Tropical weather systems
The air is generally unstable in the tropical region because the zone is characterized by:
- High water vapor
- Strong surface heating
Unstable air contributes to the formation of tropical weather systems by allowing warm air to rise.
The Inter Tropical Convergence Zone, also known as ITCZ, is the zone where the North-east Trade winds converge toward or meet the South-east Trade winds.
The ITCZ is not uniform and tends to move:
- The earth's surface is not uniform since it is a mixture of land and water. Because the northern hemisphere has more land mass which heats more than water, the ITCZ tends to move into the northern hemisphere.
- The earth is tilted with respect to the sun, producing uneven heating between hemispheres.
- The ITCZ shifts to the hemisphere that is in its warm season to cause tropical weather systems.
The upward air motion caused by the clockwise or counterclockwise turning of the low level N-E & S-E Trade winds allows transportation of water vapor aloft, which is necessary to produce clouds. This causes the formation of the tropical weather systems.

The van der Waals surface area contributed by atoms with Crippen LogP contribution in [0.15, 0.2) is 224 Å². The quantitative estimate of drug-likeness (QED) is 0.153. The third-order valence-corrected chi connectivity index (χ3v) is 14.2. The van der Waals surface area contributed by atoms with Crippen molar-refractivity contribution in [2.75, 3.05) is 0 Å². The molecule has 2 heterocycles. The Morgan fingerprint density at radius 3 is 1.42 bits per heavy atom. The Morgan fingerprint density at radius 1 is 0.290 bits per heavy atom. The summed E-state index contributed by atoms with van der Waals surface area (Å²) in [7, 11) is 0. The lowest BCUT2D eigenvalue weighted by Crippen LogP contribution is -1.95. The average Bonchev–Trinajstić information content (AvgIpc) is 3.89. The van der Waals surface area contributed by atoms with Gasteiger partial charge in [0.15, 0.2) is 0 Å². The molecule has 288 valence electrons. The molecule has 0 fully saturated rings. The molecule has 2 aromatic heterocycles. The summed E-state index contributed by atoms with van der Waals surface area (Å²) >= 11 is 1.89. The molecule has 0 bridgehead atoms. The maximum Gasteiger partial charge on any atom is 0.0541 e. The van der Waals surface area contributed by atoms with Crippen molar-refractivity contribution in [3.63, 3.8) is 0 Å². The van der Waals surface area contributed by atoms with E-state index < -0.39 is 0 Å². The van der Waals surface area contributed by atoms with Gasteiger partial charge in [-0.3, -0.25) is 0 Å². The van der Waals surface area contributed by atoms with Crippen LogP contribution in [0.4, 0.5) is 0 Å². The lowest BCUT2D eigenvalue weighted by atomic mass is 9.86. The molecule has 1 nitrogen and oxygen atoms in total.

- The upper-level wind direction must diverge or spread apart so that air flows out of the top of the developing surface low pressure system.
- The surface pressure begins to drop.
- The wind speed increases.
- Rate of convergence increases.
- Upward motion increases.
Ocean water temperature
The ocean water temperature of 27° C or above is suitable for tropical weather formation.
Water vapor and its latent heat of condensation are required to support upward motion of air in the tropical weather formation process.
Characteristics of tropical weather systems
Influence of Upper-level Winds
- The steering winds are 500 mb (18000-foot).
- Tropical low-pressure systems will move in the direction of the 500 mb (18000-foot) steering winds at half their speed.
- Movement of the tropical low will be east to west in the tropical latitudes and change directions when closer to the middle latitudes.
- A tropical low-pressure system can turn to the northwest through northeast in the Northern Hemisphere.
- A tropical low-pressure system can turn to the southwest or southeast in the Southern Hemisphere.
- With the weakening of the steering winds, the movement of the tropical low-pressure systems can become erratic and unpredictable.
The formation area and tracks are not exact; they are general in nature.
- The indicated months of formation are most likely months and therefore, not exact.
- Tropical weather systems tend to occur in the warm seasons of the hemispheres which are opposite to each other.
Characteristics of Tropical Weather Systems